Wishful Thinking

This video popped up on my Newsfeed today.  Give it a watch.  It’s pretty powerful.

What would you write on the board?

Everything I’d write has to do with my career.  It’s hard to call them regrets, because I wouldn’t change any of the decisions I’ve made.  I don’t regret what I did in supporting my husband.  I love where we are now, and so much of that is because of the sacrifices we’ve both made over the years.  But I do wish that I’d been able to do some things that just haven’t worked out for me yet.

I wish things had gone differently with my career, but there’s a lot that I’m proud of, too.  I’m proud how much I did accomplish, despite never staying one place very long.  I’m proud of the skills I developed along the way (mostly out of necessity) that have made me the teacher that I am.  I am thankful for all the people who have vouched for me, supported me, and encouraged me, many of whom I would not have met if my career had gone as planned.

But if I leave things where they are now, I will have regrets.  I will regret that I never stuck around a single school long enough to watch students grow from silly kids to new adults.  I will regret not going for my Master’s degree.  I will regret never bringing my dreams of strengths based education to fruition and seeing what kind of difference that could make.

Did you notice in the video?  All the words that followed “not” and “never”?

Saying.  Following.  Applying.  Being.  Speaking.  Going.  Getting.  Pursuing.

Verbs.  Actions.  Things people didn’t do.  Risks they didn’t take.  There’s no real magic formula to stepping out of the comfort zone.  You just do it.  You make the phone calls and fill out applications and get the ball rolling however possible.  It might be uncomfortable.  It might be frightening.  And you might fail.

That’s what makes it so scary, right?  But that’s also what makes it worth it!  Success doesn’t mean anything if failure isn’t possible.  There’s very little pride in the safe and easy path.

There’s something final about the word “regret”, like all we have is the past.  Unless we’re talking deathbed regrets, there’s still the future.  We can look ahead and plan, and then act on those plans.  I want to get my Master’s degree.  I want to become certified to teach AP classes.  And most importantly, I want to bring strengths-based education to the classroom and see if all the ideas I’ve been mulling over for years actually have some merit.  I’m not in a position to do any of those things yet, but they are on my radar.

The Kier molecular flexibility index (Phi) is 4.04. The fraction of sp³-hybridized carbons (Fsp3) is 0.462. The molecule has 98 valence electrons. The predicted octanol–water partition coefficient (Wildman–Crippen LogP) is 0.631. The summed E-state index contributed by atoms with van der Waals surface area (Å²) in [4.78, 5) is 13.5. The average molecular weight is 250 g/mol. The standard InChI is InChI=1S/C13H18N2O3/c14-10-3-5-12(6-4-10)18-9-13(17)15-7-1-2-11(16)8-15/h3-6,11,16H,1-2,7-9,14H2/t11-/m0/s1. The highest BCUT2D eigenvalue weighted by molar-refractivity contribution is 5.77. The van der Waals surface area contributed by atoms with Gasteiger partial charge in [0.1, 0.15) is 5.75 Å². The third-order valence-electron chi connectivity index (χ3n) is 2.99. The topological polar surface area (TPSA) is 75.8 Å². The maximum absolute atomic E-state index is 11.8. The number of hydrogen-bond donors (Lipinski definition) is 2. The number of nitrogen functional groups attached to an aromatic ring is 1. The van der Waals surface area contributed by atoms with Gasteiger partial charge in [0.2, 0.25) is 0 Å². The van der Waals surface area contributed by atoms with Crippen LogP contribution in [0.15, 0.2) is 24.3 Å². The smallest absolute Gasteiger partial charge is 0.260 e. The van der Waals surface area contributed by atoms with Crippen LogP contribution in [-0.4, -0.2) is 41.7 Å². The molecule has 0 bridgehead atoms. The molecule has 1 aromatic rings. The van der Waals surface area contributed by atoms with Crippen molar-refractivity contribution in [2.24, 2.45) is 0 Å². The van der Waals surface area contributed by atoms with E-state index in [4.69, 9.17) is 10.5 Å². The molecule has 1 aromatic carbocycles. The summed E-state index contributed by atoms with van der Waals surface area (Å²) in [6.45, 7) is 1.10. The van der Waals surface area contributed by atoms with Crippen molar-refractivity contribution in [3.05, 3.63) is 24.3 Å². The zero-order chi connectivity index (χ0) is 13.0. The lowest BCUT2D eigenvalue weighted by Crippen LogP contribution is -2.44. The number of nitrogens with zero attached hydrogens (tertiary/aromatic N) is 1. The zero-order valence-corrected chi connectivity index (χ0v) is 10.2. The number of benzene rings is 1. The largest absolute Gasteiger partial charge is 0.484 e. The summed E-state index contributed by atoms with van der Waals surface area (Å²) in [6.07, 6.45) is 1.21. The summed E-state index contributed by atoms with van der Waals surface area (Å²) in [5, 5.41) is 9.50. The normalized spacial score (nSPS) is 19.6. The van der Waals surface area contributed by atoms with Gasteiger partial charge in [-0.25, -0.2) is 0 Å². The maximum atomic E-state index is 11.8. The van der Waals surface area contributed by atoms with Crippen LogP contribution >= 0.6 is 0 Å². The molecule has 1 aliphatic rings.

Of course, it’s easy to say all that while sitting on my couch watching my daughter crawl around on the floor.  It’s easy to say “when I have a job again,” “when I can put away some money,” “when I’m in a position to pitch ideas to other people and garner some support,” etc.  I may not be in a position to send in grad school applications right away, but the more baby steps I take now, the more likely it is that I’ll actually act on these dreams later.  So I read up on programs and schools.  I explore the Gallup website to see what it would take to become a Strengths Coach.  I gather information so that I’m prepared to act later.

Fight complacency.  Step out of your comfort zone.  No one who wrote on that chalkboard said they regretted pursuing a dream.  Instead, they regretted complacency.  So whatever it is, just do it!


6 thoughts on “Wishful Thinking

  1. Reflective post. I had a health scare when I was 44. As I awaited my wife in the ER with all these tubes and wires tied to me, I can assure you what I thought of was not work. I thought of missing future events in my children’s lives and not being with my wife, family and friends.

    My point to many is don’t let your work consume you and take you away from what is important. Then, you will regret missing things.


    • That is a good point. My husband and I have both made it a priority to keep family first. It’s why we made the sacrifices we did. It’s why I put my career on hold so that my husband could pursue a path that would allow him to come home to us in the evenings instead of having to put in a 60-80 hour work week. I would love to work part time so that I can still be home some, at least until my daughter is a little older and in school herself. I don’t think I’m in danger of becoming consumed with work, but I enjoy having goals, too.

      Liked by 1 person

  2. I refused to listen to my wife and allowed myself to get overweight. It resulted in a stroke. I survived and lost ninety pounds. Now I avoid salts and meats. Sometimes you need to listen to others and stop being the know it all.


  3. I saw this one and I LOVED it! Life is shorter than we think and regrets can pile up easily if we are not paying attention. Right now I go to a job every day that I really cannot stand and it is extremely un-fulfilling to me. That being said, I am going back for a Master’s in Counseling, so that some day I can love my job and find it fulfilling! Is it scary…yes sometimes. However, the scary option is staying where I am.


  4. I just decided to wait for someone who’s scared that things might not work out for us. It’s not something I would normally do. But I took a lot of courage to come up with the decision. It’s painful, and sometimes I doubt if I should wait for him. But I just want to work hard for what I want. Even if we doesn’t meant to be together it’s something that I want to at least try to make it work. This post just remind me not to stop. Thank you


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